Gate City Capital – Returns:
Gate City Capital Partners generated a net return of -0.2% in the third quarter of 2015, compared to -6.4% for the S&P 500, -11.9% for the Russell 2000, and -13.8% for the Russell Microcap Index. Year-to-date, Gate City Capital Partners generated a net return of +9.0%, compared to -5.3% for the S&P 500, -7.7% for the Russell 2000, and ?8.6% for the Russell Microcap Index. Although the Fund delivered a slightly negative net return to investors during the quarter, we were pleased to largely preserve the purchasing power of our investors’ capital during a volatile period in the market.
Gate City Capital – Economic Commentary:
Economic news during the quarter was dominated by the Federal Reserve and their decision to keep the Federal funds rate unchanged at the September meeting. In making its decision, the Fed again cited low inflation but also raised concerns on market volatility and global economic growth. The market initially reacted negatively to the announcement as the potential timing of a liftoff from 0% interest rates became increasingly uncertain, but investors gained comfort from later Fed commentary suggesting a rate hike could be delayed for some time. We continue to be troubled by the Fed’s growing focus on placating the global financial markets when setting monetary policy. The Fed essentially provides interest rate guidance to the market through the use of dot plots, extensive commentary, and countless public appearances. As the late Yogi Berra said, “It’s tough to make predictions, especially about the future.” In a global economy with an infinite number of economic, financial, and political variables, it is impossible to predict what the appropriate level of interest rates will be one month from now, not to mention two or three years in the future. The Fed’s poor track record in prior forecasts makes this all the more evident. We feel that the Federal Reserve should set the Federal funds rate during each meeting at the rate they feel best promotes long-term economic growth for the United States of America and maintain as much flexibility as possible for setting policy at future meetings. Similar to a public company that may be motivated to make poor long-term decisions in order to achieve short-term guidance, the Fed risks further reducing its independence in order to fulfill implicit promises it has made to the market. With interest rates already at 0%, the Fed has few levers to pull aside from additional quantitative easing should the U.S. economy enter a recession. In the event that prior rounds of quantitative easing and monetary stimulus result in inflation, the Fed will find it extremely challenging to raise rates and risk negatively impacting the prices of financial assets in a world already awash in low interest debt.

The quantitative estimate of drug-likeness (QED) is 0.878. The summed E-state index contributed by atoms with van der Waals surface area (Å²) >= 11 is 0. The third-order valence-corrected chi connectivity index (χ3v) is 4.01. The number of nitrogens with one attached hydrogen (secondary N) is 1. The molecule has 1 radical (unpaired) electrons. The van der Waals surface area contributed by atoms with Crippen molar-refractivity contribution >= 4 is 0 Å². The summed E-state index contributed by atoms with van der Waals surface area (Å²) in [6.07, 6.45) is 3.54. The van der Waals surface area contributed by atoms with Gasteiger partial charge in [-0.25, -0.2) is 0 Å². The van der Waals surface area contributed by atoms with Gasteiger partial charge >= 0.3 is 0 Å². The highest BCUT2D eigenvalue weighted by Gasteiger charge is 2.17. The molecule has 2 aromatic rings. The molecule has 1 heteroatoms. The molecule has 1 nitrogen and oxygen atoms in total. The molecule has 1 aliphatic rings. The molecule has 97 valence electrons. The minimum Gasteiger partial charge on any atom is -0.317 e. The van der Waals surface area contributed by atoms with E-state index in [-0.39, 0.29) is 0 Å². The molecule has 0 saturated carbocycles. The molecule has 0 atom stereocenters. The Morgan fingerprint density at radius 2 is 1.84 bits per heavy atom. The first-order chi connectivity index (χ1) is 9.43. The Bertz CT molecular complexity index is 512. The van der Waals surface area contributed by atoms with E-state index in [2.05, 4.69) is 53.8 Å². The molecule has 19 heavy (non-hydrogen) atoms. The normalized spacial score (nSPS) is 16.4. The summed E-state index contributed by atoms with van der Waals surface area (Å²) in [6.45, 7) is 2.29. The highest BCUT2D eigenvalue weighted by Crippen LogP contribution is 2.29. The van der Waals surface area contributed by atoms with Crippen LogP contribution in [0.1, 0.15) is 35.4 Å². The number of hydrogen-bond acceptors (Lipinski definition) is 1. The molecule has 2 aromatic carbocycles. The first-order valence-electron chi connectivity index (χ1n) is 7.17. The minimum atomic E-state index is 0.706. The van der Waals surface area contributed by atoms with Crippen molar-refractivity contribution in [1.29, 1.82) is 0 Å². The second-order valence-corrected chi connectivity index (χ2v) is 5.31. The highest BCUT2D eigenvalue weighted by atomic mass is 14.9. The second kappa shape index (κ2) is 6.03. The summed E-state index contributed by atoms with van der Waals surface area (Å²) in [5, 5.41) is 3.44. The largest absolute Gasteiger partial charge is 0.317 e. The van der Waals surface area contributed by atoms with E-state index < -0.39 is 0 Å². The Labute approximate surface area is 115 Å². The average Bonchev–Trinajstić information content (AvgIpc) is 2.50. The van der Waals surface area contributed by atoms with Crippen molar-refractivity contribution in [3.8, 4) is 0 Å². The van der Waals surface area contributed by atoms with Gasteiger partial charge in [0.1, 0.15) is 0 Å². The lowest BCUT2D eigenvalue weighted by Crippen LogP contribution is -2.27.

Investors also became increasingly concerned about China’s slowing growth and the potential ramifications for the global economy. Over time, investors grew too comfortable that China’s multi-decade streak of economic growth and unending demand for raw materials could continue unabated. Doubts regarding the sustainability of Chinese growth have led to a risk-off mentality where investors look to reduce exposure to companies and countries dependent on Chinese demand. The Chinese government’s reputation for secrecy increases the level of uncertainty for investors, with many investors referring to the Chinese economy as a black box. We have no special insight, but believe it can be helpful to identify what we do know about the country. Despite numerous reforms, China continues to be a planned, state-controlled economy. Some market participants take comfort in this, believing the Chinese government can create economic growth simply by flipping a switch. However, planned economies that ignore Adam Smith’s invisible hand often result in a misallocation of resources as capital is deployed not to the area of highest return but to projects mandated by the state. Encouraging the Chinese government to correct prior misallocations of resources by pursuing additional investments likely only compounds the problem. China does have some precedent here, with an example being a policy to promote steel